Reconstructive and Aesthetic Eyelid and Facial Plastic Surgery is a specialized area of ophthalmology that deals with the management of abnormalities of the eyelids, lacrimal (tear) system, the orbit (the bony cavity surrounding the eye), and the overall face. If you are experiencing sagging eyelids and would like to consult with one of our Baltimore Blepharoplasty eye doctors do not hesitate to contact via phone or through one of our ophthalmology website forms.
Because of the very highly focused nature of their field, ophthalmic plastic surgeons are uniquely qualified among plastic surgeons to evaluate and surgically manage the greatly diverse conditions which affect the eyelids and orbits. Reconstructive surgery of the eyelids, for example, may be necessary following trauma, burns, or the removal of skin cancer. Abnormal positioning or contour of the eyelids may also require surgical intervention to restore the normal function or appearance of the eyelids. Conditions that involve orbital surgery include the correction of protruding or sunken eyes, the removal of sight-threatening orbital tumors and the repair of orbital fractures.
Upper Eyelid Blepharoplasty (eye lift): Reduces excess skin and fat in the upper eyelids. This overlapping skin often interferes with normal vision and has to be corrected to regain a functional visual field. During the out-patient procedure, the physician marks the incision sites (one incision on each eyelid), following the contour of the eyelid crease. Excess skin and fat is then removed, and the incision is closed with fine sutures. Typically, the incision is barely visible and fades over time. The physician often recommends blepharoplasty if a significant improvement in the visual field can be achieved.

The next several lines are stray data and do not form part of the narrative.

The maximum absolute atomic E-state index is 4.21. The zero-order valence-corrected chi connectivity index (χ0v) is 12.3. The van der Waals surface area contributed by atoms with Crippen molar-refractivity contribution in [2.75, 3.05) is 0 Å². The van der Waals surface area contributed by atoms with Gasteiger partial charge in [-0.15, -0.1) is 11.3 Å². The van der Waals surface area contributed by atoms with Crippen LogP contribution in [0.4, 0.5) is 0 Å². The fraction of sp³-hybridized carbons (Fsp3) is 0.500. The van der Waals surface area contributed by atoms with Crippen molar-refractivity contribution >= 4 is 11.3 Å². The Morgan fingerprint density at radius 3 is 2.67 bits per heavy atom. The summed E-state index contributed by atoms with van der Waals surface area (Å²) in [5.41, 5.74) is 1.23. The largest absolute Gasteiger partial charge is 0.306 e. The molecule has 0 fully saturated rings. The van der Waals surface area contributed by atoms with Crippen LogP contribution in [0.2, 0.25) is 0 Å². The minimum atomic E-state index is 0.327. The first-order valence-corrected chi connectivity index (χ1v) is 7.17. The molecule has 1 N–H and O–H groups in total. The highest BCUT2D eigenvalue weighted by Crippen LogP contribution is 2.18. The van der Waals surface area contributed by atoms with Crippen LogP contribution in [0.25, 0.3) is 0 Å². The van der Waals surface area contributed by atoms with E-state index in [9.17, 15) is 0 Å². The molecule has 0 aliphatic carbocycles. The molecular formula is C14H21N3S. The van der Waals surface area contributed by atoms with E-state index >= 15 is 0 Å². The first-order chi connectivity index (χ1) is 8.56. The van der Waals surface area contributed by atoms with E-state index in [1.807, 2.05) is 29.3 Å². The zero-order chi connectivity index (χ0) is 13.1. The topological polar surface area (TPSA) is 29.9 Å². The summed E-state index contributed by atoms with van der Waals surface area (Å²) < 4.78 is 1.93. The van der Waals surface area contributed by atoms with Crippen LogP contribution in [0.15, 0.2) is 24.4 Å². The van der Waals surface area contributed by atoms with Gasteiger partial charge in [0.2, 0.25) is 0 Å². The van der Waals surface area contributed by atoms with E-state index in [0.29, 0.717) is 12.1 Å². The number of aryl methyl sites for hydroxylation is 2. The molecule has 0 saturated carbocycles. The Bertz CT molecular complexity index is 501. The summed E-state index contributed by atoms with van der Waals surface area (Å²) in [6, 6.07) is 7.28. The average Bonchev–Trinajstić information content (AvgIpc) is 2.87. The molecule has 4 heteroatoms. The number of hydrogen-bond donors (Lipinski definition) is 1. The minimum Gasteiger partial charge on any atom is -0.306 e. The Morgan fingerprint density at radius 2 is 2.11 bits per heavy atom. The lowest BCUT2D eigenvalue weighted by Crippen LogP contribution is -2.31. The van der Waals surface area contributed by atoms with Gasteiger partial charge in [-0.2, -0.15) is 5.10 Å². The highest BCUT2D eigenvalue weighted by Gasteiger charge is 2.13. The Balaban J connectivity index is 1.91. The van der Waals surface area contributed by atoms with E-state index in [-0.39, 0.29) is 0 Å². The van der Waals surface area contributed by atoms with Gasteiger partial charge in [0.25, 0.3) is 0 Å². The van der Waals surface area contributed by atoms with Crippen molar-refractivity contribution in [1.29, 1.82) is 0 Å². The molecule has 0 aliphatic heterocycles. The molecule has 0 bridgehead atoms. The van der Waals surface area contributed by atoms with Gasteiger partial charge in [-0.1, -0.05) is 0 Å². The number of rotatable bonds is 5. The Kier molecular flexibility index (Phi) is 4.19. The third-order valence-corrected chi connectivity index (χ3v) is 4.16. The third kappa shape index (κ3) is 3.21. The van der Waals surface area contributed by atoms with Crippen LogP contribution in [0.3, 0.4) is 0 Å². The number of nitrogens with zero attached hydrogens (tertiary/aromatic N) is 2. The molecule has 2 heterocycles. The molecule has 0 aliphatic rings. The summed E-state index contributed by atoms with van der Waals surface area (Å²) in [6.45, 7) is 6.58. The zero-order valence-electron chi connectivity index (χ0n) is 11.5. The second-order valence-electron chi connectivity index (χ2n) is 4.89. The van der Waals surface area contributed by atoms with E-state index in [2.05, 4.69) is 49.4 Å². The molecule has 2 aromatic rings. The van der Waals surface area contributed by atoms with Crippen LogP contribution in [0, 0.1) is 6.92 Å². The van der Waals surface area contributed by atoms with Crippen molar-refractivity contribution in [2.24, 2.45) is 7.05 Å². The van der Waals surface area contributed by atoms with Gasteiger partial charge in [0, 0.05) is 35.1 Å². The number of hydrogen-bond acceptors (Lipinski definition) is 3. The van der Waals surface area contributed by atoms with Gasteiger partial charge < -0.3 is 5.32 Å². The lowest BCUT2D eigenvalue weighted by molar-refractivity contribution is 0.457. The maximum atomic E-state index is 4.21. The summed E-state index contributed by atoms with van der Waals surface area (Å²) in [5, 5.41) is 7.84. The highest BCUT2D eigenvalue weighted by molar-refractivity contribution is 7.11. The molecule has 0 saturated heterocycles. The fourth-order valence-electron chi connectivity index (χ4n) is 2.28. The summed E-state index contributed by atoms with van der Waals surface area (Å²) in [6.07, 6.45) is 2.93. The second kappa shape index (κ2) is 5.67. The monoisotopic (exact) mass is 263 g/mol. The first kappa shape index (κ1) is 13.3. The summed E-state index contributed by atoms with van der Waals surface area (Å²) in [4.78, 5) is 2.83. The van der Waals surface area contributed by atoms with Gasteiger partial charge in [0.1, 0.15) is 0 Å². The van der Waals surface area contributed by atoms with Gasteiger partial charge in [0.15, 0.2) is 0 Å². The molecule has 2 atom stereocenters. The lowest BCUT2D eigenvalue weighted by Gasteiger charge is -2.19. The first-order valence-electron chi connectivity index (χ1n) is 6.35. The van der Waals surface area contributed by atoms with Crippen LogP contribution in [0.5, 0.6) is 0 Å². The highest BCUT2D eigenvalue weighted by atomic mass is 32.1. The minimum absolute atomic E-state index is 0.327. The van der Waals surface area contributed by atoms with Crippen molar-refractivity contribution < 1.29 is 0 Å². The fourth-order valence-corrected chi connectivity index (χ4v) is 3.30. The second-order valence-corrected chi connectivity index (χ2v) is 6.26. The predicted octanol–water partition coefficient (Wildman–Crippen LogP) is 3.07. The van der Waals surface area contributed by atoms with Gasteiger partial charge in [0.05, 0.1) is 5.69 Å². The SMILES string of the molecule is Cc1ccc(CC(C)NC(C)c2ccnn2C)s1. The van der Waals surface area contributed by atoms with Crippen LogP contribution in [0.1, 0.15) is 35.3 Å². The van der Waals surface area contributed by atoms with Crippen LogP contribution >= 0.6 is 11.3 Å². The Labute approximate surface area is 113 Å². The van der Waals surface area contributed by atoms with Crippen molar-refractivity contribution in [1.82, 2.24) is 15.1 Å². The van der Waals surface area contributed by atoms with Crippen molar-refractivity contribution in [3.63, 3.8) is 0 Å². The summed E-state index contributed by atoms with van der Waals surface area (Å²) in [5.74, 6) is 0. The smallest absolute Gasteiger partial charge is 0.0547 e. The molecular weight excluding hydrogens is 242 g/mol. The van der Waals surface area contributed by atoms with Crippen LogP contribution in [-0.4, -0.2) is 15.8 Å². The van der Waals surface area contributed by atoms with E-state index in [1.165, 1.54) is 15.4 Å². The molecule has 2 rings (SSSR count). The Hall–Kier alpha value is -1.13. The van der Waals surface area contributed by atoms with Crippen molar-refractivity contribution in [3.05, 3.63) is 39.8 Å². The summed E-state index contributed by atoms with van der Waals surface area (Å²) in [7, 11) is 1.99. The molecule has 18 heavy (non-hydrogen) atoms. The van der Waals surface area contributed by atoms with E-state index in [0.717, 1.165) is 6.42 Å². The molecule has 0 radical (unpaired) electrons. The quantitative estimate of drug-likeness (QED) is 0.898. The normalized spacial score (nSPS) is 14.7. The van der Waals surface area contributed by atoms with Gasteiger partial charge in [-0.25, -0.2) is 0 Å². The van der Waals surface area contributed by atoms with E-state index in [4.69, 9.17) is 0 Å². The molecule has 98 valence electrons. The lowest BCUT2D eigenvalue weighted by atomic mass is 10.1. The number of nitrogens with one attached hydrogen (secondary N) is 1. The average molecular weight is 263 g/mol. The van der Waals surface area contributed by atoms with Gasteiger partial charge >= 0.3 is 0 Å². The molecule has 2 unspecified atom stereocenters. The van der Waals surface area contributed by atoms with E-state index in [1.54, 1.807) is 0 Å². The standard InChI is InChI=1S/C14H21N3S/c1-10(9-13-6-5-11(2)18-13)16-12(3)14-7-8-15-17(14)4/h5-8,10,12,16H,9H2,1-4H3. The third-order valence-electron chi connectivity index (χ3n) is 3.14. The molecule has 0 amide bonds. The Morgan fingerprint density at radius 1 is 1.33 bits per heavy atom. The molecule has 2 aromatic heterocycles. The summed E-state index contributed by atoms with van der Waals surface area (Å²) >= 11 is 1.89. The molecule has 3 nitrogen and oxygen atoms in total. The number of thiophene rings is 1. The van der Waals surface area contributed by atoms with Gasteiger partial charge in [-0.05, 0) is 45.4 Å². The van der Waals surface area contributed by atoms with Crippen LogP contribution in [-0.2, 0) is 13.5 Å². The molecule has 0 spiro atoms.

Lower Eyelid Blepharoplasty: Reduces excess fat and skin in the lower eyelids. The surgeon makes incisions (either inside or outside the lower lid) and excess fat is removed. Incisions made inside the eyelid are not visible; incisions outside the eye are barely visible and gradually fade.
Ptosis Repair: The medical term for drooping of the upper eyelid, a condition that may affect one or both upper eyelids. When the level of the upper lid margin falls, it can interfere with the upper field of vision. Symptoms include a decreased ability to keep the eyes open, eyestrain, and eyebrow fatigue from the increased effort needed to raise the eyelids.
Asian Eyes: The Asian eyelid is significantly different in anatomy and structure than the occidental eyelid. Approximately 50% of Asians have a defined eyelid crease. This crease divides the upper eyelid into two segments also known as a"double eyelid." When present, the shape and location of the eyelid crease are lower and different than the occidental eyelid. It must be made clear that most Asian patients without an eyelid crease who seek cosmetic Asian blepharoplasty do not want to look"westernized," they would like to look like the other 50% of Asians who do have an eyelid crease.
Revisional Eyelid Surgery: Some of the most dreaded complications of plastic surgery are those associated with the eyelids. The eyes and eyelids are very sensitive structures and are not as forgiving. As an oculoplastic surgeon with expertise in ophthalmology and plastic surgery around the eye, a majority of Dr. MacQuaid's referrals are patients who have had previous complications with plastic surgery and now require cosmetic and functional correction around the eyelids. Depending on the specific problem, the necessary correction may involve a simple procedure or a complex eyelid reconstruction. Our goal is to regain normal function while maintaining aesthetic outcome.